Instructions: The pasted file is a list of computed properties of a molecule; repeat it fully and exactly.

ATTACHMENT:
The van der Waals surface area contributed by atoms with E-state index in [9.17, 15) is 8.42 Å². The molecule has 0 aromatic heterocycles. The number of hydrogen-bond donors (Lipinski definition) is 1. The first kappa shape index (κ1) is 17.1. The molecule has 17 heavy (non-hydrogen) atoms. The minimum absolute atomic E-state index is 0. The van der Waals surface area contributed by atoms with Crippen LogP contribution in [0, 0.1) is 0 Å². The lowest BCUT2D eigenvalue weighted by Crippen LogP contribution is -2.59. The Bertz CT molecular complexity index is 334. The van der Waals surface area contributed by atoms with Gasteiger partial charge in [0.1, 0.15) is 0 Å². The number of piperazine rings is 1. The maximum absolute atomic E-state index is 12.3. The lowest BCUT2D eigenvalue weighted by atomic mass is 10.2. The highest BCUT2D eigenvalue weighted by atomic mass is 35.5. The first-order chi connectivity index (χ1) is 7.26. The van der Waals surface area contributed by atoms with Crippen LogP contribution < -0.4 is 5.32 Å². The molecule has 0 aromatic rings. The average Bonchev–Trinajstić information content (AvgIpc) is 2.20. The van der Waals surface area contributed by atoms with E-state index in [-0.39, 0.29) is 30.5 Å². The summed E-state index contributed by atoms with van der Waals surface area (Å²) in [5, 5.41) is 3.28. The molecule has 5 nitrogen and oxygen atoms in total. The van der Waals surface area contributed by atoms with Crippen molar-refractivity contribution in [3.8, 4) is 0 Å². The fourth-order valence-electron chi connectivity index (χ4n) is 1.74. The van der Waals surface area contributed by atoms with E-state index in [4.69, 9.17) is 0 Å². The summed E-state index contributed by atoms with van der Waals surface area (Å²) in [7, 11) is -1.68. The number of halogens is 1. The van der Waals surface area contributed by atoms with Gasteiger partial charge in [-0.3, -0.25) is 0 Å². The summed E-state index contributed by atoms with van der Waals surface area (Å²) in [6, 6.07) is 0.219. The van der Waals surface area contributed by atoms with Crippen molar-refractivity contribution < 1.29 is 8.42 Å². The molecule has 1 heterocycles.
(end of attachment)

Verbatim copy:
The van der Waals surface area contributed by atoms with E-state index in [9.17, 15) is 8.42 Å². The molecule has 0 aromatic heterocycles. The number of hydrogen-bond donors (Lipinski definition) is 1. The first kappa shape index (κ1) is 17.1. The molecule has 17 heavy (non-hydrogen) atoms. The minimum absolute atomic E-state index is 0. The van der Waals surface area contributed by atoms with Crippen LogP contribution in [0, 0.1) is 0 Å². The lowest BCUT2D eigenvalue weighted by Crippen LogP contribution is -2.59. The Bertz CT molecular complexity index is 334. The van der Waals surface area contributed by atoms with Gasteiger partial charge in [0.1, 0.15) is 0 Å². The number of piperazine rings is 1. The maximum absolute atomic E-state index is 12.3. The lowest BCUT2D eigenvalue weighted by atomic mass is 10.2. The highest BCUT2D eigenvalue weighted by atomic mass is 35.5. The first-order chi connectivity index (χ1) is 7.26. The van der Waals surface area contributed by atoms with Crippen LogP contribution < -0.4 is 5.32 Å². The molecule has 0 aromatic rings. The average Bonchev–Trinajstić information content (AvgIpc) is 2.20. The van der Waals surface area contributed by atoms with E-state index in [-0.39, 0.29) is 30.5 Å². The summed E-state index contributed by atoms with van der Waals surface area (Å²) in [5, 5.41) is 3.28. The molecule has 5 nitrogen and oxygen atoms in total. The van der Waals surface area contributed by atoms with Crippen molar-refractivity contribution in [3.8, 4) is 0 Å². The fourth-order valence-electron chi connectivity index (χ4n) is 1.74. The van der Waals surface area contributed by atoms with E-state index in [4.69, 9.17) is 0 Å². The summed E-state index contributed by atoms with van der Waals surface area (Å²) in [7, 11) is -1.68. The number of halogens is 1. The van der Waals surface area contributed by atoms with Gasteiger partial charge in [-0.3, -0.25) is 0 Å². The summed E-state index contributed by atoms with van der Waals surface area (Å²) in [6, 6.07) is 0.219. The van der Waals surface area contributed by atoms with Crippen molar-refractivity contribution < 1.29 is 8.42 Å². The molecule has 1 heterocycles.